Hereafter (2010)

Directed by Clint Eastwood
Written by Peter Morgan

Clint Eastwood is a filmmaker who has been waning in popularity probably starting with Mystic River, it is hard to say. Personally I have kept up with Eastwood and largely enjoyed his releases like Mystic River, Million Dollar Baby and Invictus to a certain extent. Gran Torino on the other hand is something that I found to be somewhat unbearable. Certainly his history as a director shows him to be a very capable and sometimes very great filmmaker. He has what it takes in other words. So now I come to his most recent release, Hereafter, which, like Gran Torino, turns into somewhat of a debacle, albeit one of a different nature.

The film follows three separate storylines. The first is that of French journalist Marie, who has a near death experience while on vacation. The second is that of Marcus, whose life becomes turbulent when family services takes him away from his heroine addicted mother and his twin older brother, by 12 minutes, dies in a terrible accident. The third story is that of George Lonegan, played by familiar star Matt Damon. Lonegan has a unique gift, or as he calls it, a curse: he can form connections with people and see into the after life and converse with deceased persons important to that person. As can be expected, however, all things come together in the end, and the paths of these three people inexplicably cross.

The problem I found with this film is that it is far too shallow. Because we have three different storylines, we never spend enough time with one character, and when I felt like we were just getting to know one of them, we were taken away to one of the other characters. There just wasn’t enough for me to bite off. All three stories were interesting in their own ways and I felt could have been developed further. I understand time constraints as the film runs a little over two hours as is, but I mean each could have had their own film, that is how much more I wanted to know these characters and spend time with them, but it just didn’t happen that way. Especially with the George character and his struggle to live a normal life with his condition. He meets a very interesting person that we soon learn very little about, or better yet, just enough to want to know so much more, before she is gone and out of the film altogether.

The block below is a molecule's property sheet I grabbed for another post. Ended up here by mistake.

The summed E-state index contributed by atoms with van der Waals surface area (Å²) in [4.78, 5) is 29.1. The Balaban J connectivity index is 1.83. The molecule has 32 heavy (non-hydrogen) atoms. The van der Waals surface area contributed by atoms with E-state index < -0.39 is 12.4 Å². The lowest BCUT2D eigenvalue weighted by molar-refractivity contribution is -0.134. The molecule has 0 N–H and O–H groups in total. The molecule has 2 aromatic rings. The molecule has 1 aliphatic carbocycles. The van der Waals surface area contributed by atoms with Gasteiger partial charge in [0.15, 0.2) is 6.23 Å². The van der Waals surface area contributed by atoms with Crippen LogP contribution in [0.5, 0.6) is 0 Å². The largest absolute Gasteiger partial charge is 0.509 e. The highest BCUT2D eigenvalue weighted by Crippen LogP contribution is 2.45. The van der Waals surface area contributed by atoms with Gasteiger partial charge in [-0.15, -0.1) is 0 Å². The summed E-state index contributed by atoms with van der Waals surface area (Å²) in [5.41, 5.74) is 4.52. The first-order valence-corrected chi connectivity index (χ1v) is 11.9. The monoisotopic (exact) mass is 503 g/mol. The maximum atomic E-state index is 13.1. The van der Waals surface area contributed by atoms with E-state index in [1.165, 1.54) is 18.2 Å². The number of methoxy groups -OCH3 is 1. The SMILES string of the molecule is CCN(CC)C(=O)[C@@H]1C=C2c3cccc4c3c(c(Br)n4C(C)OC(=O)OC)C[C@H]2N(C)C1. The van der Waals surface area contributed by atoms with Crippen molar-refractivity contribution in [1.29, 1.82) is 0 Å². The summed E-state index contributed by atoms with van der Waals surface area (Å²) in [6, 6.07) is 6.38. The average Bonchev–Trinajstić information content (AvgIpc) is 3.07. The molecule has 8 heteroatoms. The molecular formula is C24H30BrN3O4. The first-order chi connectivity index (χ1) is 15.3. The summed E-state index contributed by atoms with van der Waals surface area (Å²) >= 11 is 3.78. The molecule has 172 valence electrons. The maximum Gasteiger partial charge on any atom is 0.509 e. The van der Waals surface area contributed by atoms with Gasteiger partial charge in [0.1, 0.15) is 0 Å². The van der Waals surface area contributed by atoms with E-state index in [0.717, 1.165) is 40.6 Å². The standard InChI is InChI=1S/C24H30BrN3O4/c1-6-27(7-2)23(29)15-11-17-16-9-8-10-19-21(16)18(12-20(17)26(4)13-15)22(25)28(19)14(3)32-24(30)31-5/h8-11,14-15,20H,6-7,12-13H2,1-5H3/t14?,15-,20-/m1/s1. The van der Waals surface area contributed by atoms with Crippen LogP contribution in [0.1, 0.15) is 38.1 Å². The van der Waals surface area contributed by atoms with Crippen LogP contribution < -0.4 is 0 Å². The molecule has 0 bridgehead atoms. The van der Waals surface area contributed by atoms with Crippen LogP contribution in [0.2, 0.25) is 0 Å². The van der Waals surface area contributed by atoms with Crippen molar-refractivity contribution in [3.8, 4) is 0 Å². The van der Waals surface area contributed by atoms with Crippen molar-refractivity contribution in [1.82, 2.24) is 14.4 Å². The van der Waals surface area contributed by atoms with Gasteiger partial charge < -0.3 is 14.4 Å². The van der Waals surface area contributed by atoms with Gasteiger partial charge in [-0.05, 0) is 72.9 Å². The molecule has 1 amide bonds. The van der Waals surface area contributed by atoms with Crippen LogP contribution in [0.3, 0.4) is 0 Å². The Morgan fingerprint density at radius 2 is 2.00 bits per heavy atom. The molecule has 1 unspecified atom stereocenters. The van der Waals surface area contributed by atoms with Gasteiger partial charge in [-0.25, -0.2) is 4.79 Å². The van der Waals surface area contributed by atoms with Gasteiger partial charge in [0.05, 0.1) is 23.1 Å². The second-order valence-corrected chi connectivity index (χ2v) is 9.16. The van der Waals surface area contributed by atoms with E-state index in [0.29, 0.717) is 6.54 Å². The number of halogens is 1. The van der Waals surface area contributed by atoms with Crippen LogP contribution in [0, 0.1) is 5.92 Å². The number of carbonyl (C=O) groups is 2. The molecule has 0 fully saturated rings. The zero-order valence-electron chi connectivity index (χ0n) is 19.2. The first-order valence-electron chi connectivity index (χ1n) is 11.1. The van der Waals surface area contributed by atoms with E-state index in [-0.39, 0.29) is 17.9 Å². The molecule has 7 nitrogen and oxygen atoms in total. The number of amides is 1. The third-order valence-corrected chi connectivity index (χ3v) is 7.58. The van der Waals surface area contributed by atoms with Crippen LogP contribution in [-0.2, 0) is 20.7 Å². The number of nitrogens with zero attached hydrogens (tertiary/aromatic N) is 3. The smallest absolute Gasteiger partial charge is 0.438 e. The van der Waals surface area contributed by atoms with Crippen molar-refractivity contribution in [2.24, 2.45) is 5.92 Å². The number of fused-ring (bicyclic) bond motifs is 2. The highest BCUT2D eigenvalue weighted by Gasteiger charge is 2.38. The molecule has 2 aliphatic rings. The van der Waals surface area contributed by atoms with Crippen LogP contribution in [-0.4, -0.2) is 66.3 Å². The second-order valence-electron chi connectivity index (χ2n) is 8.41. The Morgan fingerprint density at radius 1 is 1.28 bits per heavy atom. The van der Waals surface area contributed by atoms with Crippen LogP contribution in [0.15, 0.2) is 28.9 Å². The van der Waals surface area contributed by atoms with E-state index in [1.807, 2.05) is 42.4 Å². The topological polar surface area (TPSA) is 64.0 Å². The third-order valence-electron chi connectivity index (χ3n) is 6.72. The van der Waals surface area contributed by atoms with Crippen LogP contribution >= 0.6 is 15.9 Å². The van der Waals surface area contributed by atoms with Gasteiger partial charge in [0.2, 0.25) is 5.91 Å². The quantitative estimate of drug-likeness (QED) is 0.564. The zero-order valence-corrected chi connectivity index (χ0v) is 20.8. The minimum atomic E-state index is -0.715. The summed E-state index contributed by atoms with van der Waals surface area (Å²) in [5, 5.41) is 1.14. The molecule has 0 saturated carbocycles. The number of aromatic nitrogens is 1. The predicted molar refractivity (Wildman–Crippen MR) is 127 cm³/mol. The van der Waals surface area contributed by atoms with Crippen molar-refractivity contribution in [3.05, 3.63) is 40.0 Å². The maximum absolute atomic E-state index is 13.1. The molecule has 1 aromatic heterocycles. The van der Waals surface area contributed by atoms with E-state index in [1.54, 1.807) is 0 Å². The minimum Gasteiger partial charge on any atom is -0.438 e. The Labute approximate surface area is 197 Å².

There was too much going on, too many scenes that I didn’t understand why they were in there. The best scene in the film, the taste-testing scene, was one of these scenes. It was good, but it didn’t end up going anywhere, just like the rest of the film. Admittedly, I do not care much about the afterlife or the hereafter, and I do not have theories or dwell on it, but I felt like Eastwood didn’t care either. I am not sure what story he was trying to tell, what message he wanted to get across. The ending too brought no resolution and what it was going for was completely unearned to that point. There are glimpses of that once great filmmaker in this film, but the end result is far away from what I once knew of Clint Eastwood, and so is the score composed by him, which always felt off and intrusive.

Adam Kuhn

Adam Kuhn was born and raised in Columbus, Ohio, where he attended Saint Charles Preparatory School. He studied History at the University of Cincinnati, where he was a contributor of The News Record, the twice-weekly, independent student news organization. He has been writing film reviews and blogging since 2009.

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